Have you been waiting for IBM's Document Content Architecture (DCA) and shared folders to let you manage compound documents that contain elements of text, data, graphics, and image information--easily, smoothly, all at once? The RS/6000 today offers InfoExplorer, a hypertext database search and retrieval system that provides concurrent, on-line access to both text and graphics information. Using InfoExplorer, users can trace hypertext links to find associated text and image information, customize the presentation on the display, set bookmarks, annotate documents with private notes, view graphics with zoom/pan capabilities, and copy or print text and graphics information. The RS/6000 Hypertext Information Base is one database you might explore with InfoExplorer. The Hypertext Information Base resides on either magnetic disk or CD-ROM and contains the system documentation--with integrated text and graphics--for the RS/6000. The RS/6000 system software uses this information base independently of InfoExplorer to provide on-line help support to users.
Have you been waiting for modern programming languages that are functionally complete and that perform well? Have you been waiting for the developer's tools that go with them? The RS/6000 supports C, FORTRAN, Pascal, COBOL, Ada, and an assembler. (The latter is essential for systems programmers who need access to machine code in order to build fast, efficient, reusable tools). Programmer productivity aids include a powerful developers toolkit, a graphics interface toolkit, a mathematical functions library that optimizes performance in complex problems, and a raft of Computer Aided Software Engineering (CASE) products. (We're told that an independent developer, Software Ireland, is working on an RPG compiler as well.) To encourage software vendors to create applications for the RS/6000 platform, IBM has introduced a developer's program similar to that offered by Apple. Software vendors and academic researchers approved by IBM may purchase RS/6000 machines, peripherals, and associated software at half price. These products must be used for the creation or porting of application software and may not be resold.
Have you been waiting for powerful connectivity and cooperative processing in a heterogeneous, multi-vendor network? The RS/6000 supports asynchronous ASCII communications, Ethernet LAN connection, and the Token- Ring LAN. It also supports TCP/IP and the international OSI standards for data communications. The widely used Network File System (NFS) and Network Computing System (NCS) also appear on the RS/6000, where they support distributed database management and distributed computing in a network environment. A product called Viaduct also lets the RS/6000 access AS/400 databases on an interactive, peer-to-peer basis via APPC and SQL/400.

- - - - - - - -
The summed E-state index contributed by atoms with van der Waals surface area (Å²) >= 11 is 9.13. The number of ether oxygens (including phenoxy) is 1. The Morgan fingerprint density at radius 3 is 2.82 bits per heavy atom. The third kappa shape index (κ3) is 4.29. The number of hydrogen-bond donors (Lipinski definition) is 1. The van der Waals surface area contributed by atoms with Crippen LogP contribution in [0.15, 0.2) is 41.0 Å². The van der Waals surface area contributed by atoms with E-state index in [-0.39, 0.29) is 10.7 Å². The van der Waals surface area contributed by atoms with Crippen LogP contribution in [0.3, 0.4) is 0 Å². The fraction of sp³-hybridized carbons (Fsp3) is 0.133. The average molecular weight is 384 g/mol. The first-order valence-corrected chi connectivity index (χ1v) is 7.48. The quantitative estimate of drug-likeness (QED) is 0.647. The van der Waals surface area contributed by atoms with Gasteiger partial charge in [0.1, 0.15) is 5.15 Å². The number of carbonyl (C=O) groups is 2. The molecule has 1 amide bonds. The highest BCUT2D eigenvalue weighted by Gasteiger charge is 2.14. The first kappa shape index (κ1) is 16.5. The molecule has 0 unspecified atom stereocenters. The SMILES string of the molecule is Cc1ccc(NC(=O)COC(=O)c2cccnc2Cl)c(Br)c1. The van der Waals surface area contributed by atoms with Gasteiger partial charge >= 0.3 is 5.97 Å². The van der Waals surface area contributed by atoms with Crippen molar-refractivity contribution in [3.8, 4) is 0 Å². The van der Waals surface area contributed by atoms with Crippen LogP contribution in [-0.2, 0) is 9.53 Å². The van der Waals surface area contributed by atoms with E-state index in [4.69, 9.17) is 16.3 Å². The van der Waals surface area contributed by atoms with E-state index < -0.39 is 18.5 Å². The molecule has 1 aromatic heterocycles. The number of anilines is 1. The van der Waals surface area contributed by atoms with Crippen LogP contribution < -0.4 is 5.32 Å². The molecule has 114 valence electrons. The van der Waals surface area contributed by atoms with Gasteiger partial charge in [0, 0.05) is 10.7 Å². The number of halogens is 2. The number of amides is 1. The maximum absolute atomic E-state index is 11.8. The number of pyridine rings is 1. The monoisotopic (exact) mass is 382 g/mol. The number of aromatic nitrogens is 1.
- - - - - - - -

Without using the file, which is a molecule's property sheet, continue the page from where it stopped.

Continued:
The list goes on. UNIX is not the perfect operating system. Ease of use in the raw UNIX product is non-existent; the system is a programmer's dream but an end-user's nightmare. Data management is primitive by the standards of more modern multi-user operating systems. Security is trivially easy to breach, as the rapid proliferation of the Morris virus on Internet attests. OS/400 offers significant advantages in the areas of data management, transaction processing, security, and machine independence over traditional, bare bones UNIX. But in AIX Version 3, IBM extensions and add-on features address every one of these potential problems. The NeXTStep environment, in particular, provides both programmers and end-users with productive, friendly access to the capabilities of UNIX.
IBM now offers three multiuser computer lines in the $10,000-to-$1,500,000 price range that defines the "midrange" product class. Those computers are the 9370 (augmented in February with new, economical, low-end models), the AS/400 (also augmented in February at the low end), and the RS/6000. IBM claims that these system don't compete with each other, but in fact they compete head-to-head, offering different strengths (and weaknesses) that make each of them attractive in different niches of the market. Big Blue hopes to make that look less like competition by declaring a winner in advance within each market niche.